A $100 bar of raw iron is worth $200 when forged into drinking cups in Africa, $65,000 when forged into needles in Asia, $5 million when forged into watch springs in Europe. How can this be? European intellectual capital – the collective knowledge of its people – allows a $100 raw iron bar to command a 50,000-fold increase! It could be said, therefore, that a lack of intellectual capital is the root cause of poverty.
Without African intellectual capital, iron excavated in Africa will continue to be manufactured in Europe and exported back to Africa at enormous cost. To alleviate poverty, Africa needs to cultivate creative and intellectual abilities that will allow it to increase the value of its raw materials and to break the continent’s vicious cycle of poverty. Poverty is not an absence of money, Rather, it results from an absence of knowledge.
In oil-exporting African nations, multinationals such as Shell (selling rigs for a 40% royalty on exported oil) are getting rich, while the oil rig workers remain poor. Instead of addressing the underlying causes of poverty – minimal productivity resulting from a lack of intellectual capital – Third World leaders have focused on giving false hope to their people.
We need less talk about poverty and more action to eliminate it. So how do we do this? Education has done more to reduce poverty than all the oil companies in the world. So it is disheartening to realize that few leaders believe that their people’s potential is far more valuable than what lies beneath the soil.
Intellectual capital, not higher wages, will eliminate poverty in Africa. If we all demand higher wages, we will end up paying the higher wages to ourselves. Intellectual capital will result in the creation of new products derived from new technologies. The end result will be not just a redistribution of wealth, but the creation and control of new wealth.
And Africa’s power to reduce poverty will open the floodgates of prosperity for millions of people. One catalyst for such prosperity could be telecommuting. If 300 million Africans could work for companies located in the West (just as millions of Indians do), then both regions would benefit. The strategy would be to recognize the labor needs of the global marketplace, and enable Africa to fulfill those needs.
For example, tax preparation experts living in Africa, where labor is cheaper, could fulfill the needs of US-based accountants. Furthermore, the time difference could allow for a fast turnaround in service. It is clear that knowledge and technology is crucial to alleviate Africa’s poverty.
Africa will perish if it continues to consume what it does not produce, and produce what it does not consume. The result will be a depressing cycle of increasing consumption, decreasing production, and increasing poverty. We are missing a golden opportunity by not using the trillion dollars earned by exporting natural resources to break Africa’s cycle of poverty.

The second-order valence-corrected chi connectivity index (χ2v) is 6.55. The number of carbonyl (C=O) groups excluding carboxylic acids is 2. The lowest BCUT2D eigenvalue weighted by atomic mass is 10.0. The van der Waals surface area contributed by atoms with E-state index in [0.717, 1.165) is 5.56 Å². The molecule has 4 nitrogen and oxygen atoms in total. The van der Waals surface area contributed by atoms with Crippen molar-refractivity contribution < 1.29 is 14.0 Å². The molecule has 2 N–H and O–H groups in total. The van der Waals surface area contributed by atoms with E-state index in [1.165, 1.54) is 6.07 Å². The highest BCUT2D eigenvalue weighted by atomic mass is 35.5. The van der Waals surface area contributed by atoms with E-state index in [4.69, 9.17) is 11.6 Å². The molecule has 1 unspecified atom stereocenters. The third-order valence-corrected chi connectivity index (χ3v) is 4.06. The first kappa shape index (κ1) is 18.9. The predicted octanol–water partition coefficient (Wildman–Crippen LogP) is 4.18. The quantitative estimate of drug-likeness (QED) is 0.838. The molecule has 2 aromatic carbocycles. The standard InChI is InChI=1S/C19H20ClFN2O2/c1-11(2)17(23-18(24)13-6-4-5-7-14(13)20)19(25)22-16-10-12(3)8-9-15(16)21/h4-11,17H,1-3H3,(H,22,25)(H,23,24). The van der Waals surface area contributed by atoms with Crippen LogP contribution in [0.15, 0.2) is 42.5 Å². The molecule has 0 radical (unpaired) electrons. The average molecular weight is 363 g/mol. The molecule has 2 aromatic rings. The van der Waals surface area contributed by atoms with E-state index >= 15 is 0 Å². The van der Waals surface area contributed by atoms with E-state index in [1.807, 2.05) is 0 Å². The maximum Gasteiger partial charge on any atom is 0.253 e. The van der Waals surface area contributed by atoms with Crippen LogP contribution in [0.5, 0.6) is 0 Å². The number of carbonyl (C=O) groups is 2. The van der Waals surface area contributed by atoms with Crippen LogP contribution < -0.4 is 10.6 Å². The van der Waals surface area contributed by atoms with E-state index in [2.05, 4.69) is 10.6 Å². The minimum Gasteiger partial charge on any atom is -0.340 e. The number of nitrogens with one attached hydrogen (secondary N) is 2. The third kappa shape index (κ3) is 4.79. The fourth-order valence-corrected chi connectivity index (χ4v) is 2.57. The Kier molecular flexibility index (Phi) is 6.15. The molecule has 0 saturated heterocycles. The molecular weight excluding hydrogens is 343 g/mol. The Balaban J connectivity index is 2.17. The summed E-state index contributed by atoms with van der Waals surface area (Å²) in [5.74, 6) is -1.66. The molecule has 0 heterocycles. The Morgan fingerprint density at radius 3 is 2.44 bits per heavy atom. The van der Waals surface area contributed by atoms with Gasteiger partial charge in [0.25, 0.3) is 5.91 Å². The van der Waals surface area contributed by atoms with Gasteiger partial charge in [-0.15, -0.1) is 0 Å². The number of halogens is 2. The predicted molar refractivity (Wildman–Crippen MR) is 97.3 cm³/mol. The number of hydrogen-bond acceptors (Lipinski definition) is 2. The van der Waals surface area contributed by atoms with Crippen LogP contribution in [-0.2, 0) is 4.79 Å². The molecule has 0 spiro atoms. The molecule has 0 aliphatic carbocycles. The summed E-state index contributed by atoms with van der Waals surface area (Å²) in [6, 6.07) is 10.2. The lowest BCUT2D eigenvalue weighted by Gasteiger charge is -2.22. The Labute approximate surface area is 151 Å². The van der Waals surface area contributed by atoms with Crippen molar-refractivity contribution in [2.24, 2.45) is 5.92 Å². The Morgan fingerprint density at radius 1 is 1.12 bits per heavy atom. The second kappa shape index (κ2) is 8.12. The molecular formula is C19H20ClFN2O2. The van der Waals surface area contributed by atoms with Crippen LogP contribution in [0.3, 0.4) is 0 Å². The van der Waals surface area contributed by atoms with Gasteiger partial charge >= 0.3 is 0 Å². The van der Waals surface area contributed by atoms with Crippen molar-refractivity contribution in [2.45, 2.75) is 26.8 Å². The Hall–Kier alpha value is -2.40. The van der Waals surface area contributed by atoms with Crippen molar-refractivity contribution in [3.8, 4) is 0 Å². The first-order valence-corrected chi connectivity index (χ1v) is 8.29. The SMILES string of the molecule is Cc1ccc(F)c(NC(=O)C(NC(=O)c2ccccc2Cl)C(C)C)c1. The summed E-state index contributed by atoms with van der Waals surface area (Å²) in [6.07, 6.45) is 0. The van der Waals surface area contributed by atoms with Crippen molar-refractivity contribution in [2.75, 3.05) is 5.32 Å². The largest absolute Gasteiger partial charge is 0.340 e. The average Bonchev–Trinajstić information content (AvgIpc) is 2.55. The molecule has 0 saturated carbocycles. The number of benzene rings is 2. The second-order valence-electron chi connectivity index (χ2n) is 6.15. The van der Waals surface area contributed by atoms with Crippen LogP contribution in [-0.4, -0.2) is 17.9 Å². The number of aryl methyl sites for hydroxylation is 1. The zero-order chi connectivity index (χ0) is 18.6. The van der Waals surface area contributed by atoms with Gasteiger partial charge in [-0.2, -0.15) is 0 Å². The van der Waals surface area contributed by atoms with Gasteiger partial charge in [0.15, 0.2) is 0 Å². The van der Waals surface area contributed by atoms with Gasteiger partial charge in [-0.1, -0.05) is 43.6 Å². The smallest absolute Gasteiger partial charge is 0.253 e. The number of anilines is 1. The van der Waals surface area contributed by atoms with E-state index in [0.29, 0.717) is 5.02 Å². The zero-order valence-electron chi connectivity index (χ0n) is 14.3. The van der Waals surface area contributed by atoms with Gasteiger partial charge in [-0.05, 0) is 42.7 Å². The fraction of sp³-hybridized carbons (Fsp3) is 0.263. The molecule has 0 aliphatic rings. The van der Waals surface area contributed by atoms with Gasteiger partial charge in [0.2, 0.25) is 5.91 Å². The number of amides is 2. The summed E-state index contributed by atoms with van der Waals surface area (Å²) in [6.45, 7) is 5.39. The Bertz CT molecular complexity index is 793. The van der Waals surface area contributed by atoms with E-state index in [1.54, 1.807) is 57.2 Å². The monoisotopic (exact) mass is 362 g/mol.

We are at a crossroads where one signpost reads “Produce” and another reads “Perish.” We risk becoming like the driver who stops at an intersection and asks a pedestrian,
“Where does this road lead?”
And the pedestrian replies, “Where do you want to go?”
“I don’t know,” the driver replies.
“Then it obviously doesn’t matter which road you take!” replies the pedestrian.
If we adopt the same attitude as the driver, Africa will have lost its chance to “choose” its future.
For decades, power in post-colonial Africa rested in the hands of those with guns, not those with brains. We were not always at war with our neighbors, but we were always at war with poverty. And we spent more on guns than on books and bread.
Africa’s choice is clear: produce or perish. However, it is important that we do not blindly choose the lesser of two evils – producing what we cannot consume or consuming what we cannot produce. We can avoid this. My wish is that by the end of the 21st century high-end products in New York City will sport the label: “Made in Africa.”
We cannot look forward to our future until we learn from our past. Five thousand years of recorded history reveal that technology was ancient Africa’s gift to the modern world. Forty and a half centuries ago, geometers in Africa’s Nile Valley region designed the Great Pyramid of Giza, the last of the Seven Wonders of the Ancient World. That man-made mountain remains the largest stone building on Earth. It is an icon of engineering, and testifies that Africa was once the world’s most technologically advanced region.
It is absolutely imperative that Africa regain its technological prominence, which will enable it to produce what the world can consume. When we do that, Africa will finally be eating the fruits of its own labor. When Africa has regained its technological prominence, the world’s leaders will seek it out. And, like a rainforest renewed, Africa will flourish again.